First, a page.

Tri-Valley Enacts Unwise School Gunslinger Policy

The safe, rural Tri-Valley School District, where, like almost every other South Dakota school district there has never been a school shooting, has voted to become the first school in South Dakota to enact a school gunslinger policy as authorized by our fear-mongering Republican Legislature three years ago. Under the policy, any school staff or volunteers who wish to play superhero (wait—superheroes, even the human ones like Batman, almost never carry guns) must apply, undergo psychological evaluation, and take law enforcement training. Just like superheroes, their identities will remain a secret.

Taxpayers will cover the cost of certifying and insuring Tri-Valley’s school gunslingers. Our tax dollars (remember, state dollars cover a big chunk of school budgets, so we’re all on this sandy hook) will thus go toward a policy that Donald Trump thinks is a good idea (danger!) but research says is not:

A 2009 University of Pennsylvania study financed by the National Institutes of Health looked at the chances of being shot when holding a gun versus not holding a gun. In Pennsylvania, from 2003 to 2006, police sent the epidemiological researchers reports of gun-related assaults soon after they happened. A research firm then matched those victims with similar people in the area who did not own guns through phone surveys conducted by random-digit dialing. (This is the same sort of research setup that goes into studying the link between drunk driving and car crashes or smoking and lung cancer.) With both a gun-owning victim and a non-gun-owning Philadelphian, researchers had a variable and a control group. Then by comparing those who were shot and had a gun on them with the control group, the researchers looked for a correlation–and found one. In the study, someone in possession of a gun was about 4.5 times more likely to be shot. If the victim had a chance to resist, he or she was 5.5 times more likely to be shot.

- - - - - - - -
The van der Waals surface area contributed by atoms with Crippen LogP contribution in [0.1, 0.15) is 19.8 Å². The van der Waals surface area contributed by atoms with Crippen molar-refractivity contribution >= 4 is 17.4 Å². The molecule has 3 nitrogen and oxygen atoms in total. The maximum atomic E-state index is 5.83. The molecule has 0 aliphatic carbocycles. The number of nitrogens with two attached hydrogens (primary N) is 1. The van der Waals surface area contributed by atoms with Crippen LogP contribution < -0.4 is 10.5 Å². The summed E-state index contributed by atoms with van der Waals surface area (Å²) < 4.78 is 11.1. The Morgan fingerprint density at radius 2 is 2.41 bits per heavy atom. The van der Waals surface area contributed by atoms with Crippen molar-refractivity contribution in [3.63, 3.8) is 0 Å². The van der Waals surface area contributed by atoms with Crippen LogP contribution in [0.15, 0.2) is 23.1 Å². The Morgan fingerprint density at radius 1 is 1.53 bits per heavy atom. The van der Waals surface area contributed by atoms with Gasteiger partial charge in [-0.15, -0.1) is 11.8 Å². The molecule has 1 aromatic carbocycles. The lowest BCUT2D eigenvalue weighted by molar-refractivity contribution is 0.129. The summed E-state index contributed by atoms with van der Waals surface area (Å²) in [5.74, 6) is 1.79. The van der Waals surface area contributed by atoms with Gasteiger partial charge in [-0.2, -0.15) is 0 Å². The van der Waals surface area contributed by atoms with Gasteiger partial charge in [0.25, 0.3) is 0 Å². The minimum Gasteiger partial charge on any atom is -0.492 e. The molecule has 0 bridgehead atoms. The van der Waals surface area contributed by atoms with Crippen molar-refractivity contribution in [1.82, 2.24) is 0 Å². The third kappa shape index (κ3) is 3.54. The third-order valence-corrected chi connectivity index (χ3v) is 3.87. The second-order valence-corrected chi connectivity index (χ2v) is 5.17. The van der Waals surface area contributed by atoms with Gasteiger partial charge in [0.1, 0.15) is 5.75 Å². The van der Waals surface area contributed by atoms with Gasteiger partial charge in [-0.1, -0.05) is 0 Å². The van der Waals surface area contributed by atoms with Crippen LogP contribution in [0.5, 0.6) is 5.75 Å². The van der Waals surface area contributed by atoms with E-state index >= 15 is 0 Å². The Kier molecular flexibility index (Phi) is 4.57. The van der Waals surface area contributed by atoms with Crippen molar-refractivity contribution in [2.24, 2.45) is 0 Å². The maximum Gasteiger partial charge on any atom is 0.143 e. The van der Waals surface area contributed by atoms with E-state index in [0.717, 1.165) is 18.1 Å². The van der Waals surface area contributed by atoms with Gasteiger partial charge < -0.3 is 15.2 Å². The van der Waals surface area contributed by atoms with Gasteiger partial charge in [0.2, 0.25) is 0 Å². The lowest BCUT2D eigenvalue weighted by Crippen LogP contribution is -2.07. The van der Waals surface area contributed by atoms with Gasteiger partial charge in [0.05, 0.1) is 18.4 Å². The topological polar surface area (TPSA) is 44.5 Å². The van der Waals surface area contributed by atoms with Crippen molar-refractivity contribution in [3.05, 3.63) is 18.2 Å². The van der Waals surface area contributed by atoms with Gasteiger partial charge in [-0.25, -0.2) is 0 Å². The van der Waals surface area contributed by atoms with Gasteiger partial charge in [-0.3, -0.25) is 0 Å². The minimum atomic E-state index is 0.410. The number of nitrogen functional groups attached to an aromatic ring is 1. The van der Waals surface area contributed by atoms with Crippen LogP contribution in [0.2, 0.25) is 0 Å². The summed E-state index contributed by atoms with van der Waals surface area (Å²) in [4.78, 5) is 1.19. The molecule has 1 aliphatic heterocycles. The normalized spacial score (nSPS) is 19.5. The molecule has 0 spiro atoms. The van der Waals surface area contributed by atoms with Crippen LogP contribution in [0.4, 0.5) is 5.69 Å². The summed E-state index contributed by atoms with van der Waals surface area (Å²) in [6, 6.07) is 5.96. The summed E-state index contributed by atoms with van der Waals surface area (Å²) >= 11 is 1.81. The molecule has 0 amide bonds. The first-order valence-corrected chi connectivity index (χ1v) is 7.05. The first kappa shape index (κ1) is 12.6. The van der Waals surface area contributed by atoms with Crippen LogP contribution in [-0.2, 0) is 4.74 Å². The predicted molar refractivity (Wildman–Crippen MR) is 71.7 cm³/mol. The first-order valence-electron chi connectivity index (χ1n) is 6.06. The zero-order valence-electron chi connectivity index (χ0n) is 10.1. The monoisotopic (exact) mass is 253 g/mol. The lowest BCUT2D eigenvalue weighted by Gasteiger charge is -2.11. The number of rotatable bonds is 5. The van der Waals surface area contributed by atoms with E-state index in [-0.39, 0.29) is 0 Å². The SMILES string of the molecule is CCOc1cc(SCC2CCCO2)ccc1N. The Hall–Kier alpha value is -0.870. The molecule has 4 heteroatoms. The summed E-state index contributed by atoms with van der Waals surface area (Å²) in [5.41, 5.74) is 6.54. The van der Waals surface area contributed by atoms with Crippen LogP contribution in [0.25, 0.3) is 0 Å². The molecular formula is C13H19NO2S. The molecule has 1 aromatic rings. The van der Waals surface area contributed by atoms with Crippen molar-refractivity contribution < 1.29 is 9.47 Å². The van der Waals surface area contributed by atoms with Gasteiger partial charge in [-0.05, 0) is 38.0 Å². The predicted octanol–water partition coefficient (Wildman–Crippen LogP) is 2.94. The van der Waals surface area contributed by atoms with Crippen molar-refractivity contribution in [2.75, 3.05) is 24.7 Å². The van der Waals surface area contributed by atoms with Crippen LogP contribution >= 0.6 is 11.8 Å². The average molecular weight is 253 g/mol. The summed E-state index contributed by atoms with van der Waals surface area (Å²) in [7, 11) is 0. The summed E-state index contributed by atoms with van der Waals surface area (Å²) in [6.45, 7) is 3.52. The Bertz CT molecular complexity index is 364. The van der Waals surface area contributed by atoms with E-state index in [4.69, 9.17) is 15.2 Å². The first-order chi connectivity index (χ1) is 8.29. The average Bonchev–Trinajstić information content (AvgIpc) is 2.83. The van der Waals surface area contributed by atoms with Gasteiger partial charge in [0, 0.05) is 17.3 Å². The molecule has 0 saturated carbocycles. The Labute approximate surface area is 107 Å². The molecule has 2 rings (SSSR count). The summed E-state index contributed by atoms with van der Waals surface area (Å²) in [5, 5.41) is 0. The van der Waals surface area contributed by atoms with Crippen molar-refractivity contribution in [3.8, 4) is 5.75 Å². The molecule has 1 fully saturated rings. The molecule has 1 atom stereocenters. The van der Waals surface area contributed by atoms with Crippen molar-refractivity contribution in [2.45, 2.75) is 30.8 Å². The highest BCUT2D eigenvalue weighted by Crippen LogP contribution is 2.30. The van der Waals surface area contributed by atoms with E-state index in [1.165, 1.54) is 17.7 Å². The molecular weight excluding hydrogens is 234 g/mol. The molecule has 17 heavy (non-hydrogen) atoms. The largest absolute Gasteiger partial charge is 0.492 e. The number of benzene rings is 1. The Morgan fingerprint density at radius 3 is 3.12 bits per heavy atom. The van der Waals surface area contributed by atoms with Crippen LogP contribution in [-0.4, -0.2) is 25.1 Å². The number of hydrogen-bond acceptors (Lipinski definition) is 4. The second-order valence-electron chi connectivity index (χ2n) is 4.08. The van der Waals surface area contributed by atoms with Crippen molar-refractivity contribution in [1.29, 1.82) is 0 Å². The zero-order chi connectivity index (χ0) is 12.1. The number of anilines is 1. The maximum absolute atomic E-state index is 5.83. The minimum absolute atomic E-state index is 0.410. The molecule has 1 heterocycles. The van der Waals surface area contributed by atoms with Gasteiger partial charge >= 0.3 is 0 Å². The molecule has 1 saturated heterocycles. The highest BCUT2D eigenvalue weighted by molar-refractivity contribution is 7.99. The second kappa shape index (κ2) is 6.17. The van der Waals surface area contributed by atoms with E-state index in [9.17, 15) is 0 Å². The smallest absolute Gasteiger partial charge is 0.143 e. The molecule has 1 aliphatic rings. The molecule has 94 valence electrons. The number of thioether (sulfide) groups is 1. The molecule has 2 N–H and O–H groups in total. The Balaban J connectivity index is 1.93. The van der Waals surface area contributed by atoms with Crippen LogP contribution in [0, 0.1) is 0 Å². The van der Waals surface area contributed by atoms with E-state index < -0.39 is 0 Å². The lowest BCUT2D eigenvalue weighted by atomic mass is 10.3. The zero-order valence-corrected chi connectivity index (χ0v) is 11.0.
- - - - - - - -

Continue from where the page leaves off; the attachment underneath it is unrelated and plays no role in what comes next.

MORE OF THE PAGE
Even more interesting is what the research didn’t find. “There was an expectation that we should surely find a protective value,” the study’s lead researcher Charles Branas, of the University of Pennsylvania, says. But having a gun, he says, “on average was found not to be protective in assaults.” This is the conclusion written in the study: “Although successful defensive gun uses can and do occur, the findings of this study do not support the perception that such successes are likely” [Colin Lecher, “Would Arming Teachers and Students Really Have Prevented a Tragedy?Popular Science, 2012.12.19].